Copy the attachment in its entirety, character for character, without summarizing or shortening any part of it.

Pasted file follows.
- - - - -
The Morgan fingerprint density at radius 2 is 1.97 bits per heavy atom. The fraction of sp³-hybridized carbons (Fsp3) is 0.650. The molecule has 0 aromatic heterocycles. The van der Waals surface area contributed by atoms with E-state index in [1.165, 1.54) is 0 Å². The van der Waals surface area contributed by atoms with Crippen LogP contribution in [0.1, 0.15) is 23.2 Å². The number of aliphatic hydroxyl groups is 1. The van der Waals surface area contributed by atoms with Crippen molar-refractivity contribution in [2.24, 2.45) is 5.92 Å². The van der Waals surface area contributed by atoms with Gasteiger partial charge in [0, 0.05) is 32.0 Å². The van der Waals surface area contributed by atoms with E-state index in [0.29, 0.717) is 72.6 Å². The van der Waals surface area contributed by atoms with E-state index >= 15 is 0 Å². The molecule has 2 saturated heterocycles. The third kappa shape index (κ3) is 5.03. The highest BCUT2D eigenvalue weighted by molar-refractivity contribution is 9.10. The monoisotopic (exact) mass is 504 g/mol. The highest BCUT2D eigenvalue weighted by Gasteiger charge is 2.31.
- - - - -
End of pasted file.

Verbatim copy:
The Morgan fingerprint density at radius 2 is 1.97 bits per heavy atom. The fraction of sp³-hybridized carbons (Fsp3) is 0.650. The molecule has 0 aromatic heterocycles. The van der Waals surface area contributed by atoms with E-state index in [1.165, 1.54) is 0 Å². The van der Waals surface area contributed by atoms with Crippen LogP contribution in [0.1, 0.15) is 23.2 Å². The number of aliphatic hydroxyl groups is 1. The van der Waals surface area contributed by atoms with Crippen molar-refractivity contribution in [2.24, 2.45) is 5.92 Å². The van der Waals surface area contributed by atoms with Gasteiger partial charge in [0, 0.05) is 32.0 Å². The van der Waals surface area contributed by atoms with E-state index in [0.29, 0.717) is 72.6 Å². The van der Waals surface area contributed by atoms with E-state index >= 15 is 0 Å². The molecule has 2 saturated heterocycles. The third kappa shape index (κ3) is 5.03. The highest BCUT2D eigenvalue weighted by molar-refractivity contribution is 9.10. The monoisotopic (exact) mass is 504 g/mol. The highest BCUT2D eigenvalue weighted by Gasteiger charge is 2.31.